Home On TV & Video How The Roku And Nielsen Alliance Just Set A New Pace For Progress 

How The Roku And Nielsen Alliance Just Set A New Pace For Progress 

Tracey Scheppach headshot

On TV And Video” is a column exploring opportunities and challenges in advanced TV and video.

Today’s column is written by Tracey Scheppach, CEO at Matter More Media.

Disclosure: Nielsen is a client of the author.

Change in cross media measurement and addressable TV is messy and slow coming, lagging behind vastly accelerated consumer behaviors.

But the new deal between Roku and Nielsen has the potential to truly accelerate many factors that the TV industry has been longing for, and desperately needs.

In terms of addressable TV, in late 2019 I assessed how three percent of the linear marketplace was addressable-capable. With so many people and initiatives working hard to scale this number there are some victories worth celebrating. But sadly, the number is basically left unchanged.

This new alliance between Roku and Nielsen, however, provides the caffeine to speed things up.

This deal includes a large data deal, new support for Nielsen’s role in CTV currency and the sale to Roku of Nielsen’s AVA business – which was built into a very powerful addressable solution, including top talent and 700+ filed patents globally. This deal could significantly accelerate addressable TV across the full 16 minutes of linear television as well as combine      with already addressable-capable CTV inventory.

Though Roku is a powerhouse in CTV, many industry insiders      don’t realize the power of the Roku TV operating system. Roku has the largest scale, at 38% share of the US smart TV market. Integrating the Nielsen AVA team’s addressable solution into this type of scale will      power the ability to do addressability on all inventory, CTV and now linear – basically anything that appears on Roku glass. This cross-media addressable TV solution is something marketers are aggressively looking for, and gives Roku a valuable tool to meet their needs.

Three key values embody this alliance:

Addressable TV at scale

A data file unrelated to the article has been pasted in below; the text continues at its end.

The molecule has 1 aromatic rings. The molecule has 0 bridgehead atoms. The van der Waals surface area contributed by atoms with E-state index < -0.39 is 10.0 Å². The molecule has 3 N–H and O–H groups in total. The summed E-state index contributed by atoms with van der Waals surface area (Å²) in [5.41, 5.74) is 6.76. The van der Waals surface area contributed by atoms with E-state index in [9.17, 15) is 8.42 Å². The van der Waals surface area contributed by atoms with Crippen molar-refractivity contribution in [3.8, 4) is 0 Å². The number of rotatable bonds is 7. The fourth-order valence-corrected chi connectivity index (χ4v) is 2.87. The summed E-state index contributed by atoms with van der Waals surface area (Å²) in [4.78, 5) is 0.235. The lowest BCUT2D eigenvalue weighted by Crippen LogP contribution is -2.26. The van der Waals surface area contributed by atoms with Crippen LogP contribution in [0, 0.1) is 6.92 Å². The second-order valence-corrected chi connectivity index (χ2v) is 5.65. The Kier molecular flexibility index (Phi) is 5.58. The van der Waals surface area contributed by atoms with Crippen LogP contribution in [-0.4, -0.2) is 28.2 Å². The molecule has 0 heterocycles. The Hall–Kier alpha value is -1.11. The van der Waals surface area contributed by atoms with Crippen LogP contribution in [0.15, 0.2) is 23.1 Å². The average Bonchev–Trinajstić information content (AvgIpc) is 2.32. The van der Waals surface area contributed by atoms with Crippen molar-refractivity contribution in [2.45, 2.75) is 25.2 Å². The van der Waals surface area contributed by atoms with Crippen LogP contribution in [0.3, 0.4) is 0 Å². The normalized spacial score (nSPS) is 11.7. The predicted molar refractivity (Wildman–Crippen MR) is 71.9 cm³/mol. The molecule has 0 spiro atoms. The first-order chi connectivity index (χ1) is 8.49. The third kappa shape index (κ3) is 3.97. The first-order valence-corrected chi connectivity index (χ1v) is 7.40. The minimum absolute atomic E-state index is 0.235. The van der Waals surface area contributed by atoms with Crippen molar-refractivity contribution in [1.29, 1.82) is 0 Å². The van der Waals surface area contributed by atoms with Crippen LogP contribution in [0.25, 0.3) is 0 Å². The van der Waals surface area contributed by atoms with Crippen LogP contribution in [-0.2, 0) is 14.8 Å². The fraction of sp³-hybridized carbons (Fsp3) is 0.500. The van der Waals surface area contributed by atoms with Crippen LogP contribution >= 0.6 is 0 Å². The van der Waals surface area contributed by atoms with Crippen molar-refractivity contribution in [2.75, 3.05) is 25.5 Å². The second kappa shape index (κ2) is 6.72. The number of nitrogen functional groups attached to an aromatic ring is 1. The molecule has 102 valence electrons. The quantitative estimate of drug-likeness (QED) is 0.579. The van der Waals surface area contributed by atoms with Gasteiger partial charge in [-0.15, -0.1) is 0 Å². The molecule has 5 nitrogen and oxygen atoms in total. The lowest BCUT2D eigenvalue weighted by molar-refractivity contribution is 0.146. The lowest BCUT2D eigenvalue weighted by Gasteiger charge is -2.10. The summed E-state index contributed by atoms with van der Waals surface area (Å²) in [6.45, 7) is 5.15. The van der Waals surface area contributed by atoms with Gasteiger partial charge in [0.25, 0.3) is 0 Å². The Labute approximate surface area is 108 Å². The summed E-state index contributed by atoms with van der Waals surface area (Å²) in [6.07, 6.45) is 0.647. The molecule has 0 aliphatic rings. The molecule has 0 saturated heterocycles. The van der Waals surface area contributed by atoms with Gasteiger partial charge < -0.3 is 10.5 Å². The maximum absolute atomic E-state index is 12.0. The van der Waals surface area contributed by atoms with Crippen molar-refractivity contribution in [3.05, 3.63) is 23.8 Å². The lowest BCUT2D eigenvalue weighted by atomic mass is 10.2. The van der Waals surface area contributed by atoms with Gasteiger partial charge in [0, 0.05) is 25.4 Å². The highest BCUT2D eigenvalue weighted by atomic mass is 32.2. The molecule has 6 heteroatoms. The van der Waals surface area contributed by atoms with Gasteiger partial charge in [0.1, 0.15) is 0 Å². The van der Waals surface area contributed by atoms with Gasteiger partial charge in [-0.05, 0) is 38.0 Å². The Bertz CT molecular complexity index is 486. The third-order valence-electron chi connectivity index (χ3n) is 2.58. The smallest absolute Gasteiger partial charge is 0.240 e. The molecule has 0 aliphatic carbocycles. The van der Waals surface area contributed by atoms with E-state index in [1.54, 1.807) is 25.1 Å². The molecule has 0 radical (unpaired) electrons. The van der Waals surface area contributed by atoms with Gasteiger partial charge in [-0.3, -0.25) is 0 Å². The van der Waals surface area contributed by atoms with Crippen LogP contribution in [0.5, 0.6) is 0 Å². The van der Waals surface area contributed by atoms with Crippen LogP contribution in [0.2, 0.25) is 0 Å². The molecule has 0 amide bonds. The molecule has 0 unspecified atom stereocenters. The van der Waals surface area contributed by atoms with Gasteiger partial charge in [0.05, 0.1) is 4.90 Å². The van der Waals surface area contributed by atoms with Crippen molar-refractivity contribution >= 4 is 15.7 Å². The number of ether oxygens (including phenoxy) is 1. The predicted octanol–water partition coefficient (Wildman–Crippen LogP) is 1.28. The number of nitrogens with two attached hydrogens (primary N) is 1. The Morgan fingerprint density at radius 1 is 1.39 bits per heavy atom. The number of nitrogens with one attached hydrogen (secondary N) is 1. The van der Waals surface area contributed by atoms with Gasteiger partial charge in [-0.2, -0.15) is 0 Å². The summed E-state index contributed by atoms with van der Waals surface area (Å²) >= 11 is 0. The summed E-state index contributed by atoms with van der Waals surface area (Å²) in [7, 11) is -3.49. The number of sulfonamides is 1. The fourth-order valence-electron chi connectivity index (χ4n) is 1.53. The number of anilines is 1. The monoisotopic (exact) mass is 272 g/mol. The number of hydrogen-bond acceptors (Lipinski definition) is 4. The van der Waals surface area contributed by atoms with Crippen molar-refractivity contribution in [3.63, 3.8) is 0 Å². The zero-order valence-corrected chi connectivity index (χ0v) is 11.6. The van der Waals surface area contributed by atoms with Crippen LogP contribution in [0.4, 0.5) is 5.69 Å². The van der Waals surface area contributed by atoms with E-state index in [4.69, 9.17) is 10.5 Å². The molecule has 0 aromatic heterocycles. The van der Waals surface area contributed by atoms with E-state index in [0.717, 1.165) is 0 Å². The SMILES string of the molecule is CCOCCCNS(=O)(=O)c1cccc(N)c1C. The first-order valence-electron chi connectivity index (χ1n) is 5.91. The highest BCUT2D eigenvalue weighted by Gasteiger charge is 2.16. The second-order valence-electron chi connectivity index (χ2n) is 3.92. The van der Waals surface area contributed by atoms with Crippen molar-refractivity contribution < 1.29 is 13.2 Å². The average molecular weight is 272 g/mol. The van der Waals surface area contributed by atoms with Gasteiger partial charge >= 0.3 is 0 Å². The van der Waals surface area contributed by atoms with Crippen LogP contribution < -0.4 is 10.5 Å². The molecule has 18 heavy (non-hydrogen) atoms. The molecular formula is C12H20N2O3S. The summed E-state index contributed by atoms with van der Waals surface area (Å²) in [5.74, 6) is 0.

AdExchanger Daily

Get our editors’ roundup delivered to your inbox every weekday.

There are two primary ways addressable TV is enabled: through a set top box or a smart TV. With cord-cutting, boxes are declining, and smart TVs are expanding. Per Nielsen, at least 40 million households are either exclusively an over the air (OTA) home or broadband only, without a traditional set top box. At the same time, smart TV penetration continues to rise, as 67.4 million households have at least one enabled smart TV.

Roku recently announced they have 51.2 million active accounts, up by approximately 14 million accounts in 2020, which means (based on my calculations) that Roku has the ability to enable at least 10% of all TV impressions to be addressable – about twice as much as its nearest competitor, Comcast. There is a lot of work to do to get there, but this could create billions of dollars of value and can put Roku in the clear leadership position.

The big picture of viewership

It is clear that Nielsen had an awakening around a fuller picture of all viewing. Due to massive fragmentation, its panel, although clearly a critical input into its Nielsen ONE platform, did not have enough scale to account for all viewing, especially as addressability scales. Nielsen announced in November 2020 a great first step to advancing cross media measurement with big data sets from DirecTV, DISH and Vizio, totaling 55 million devices.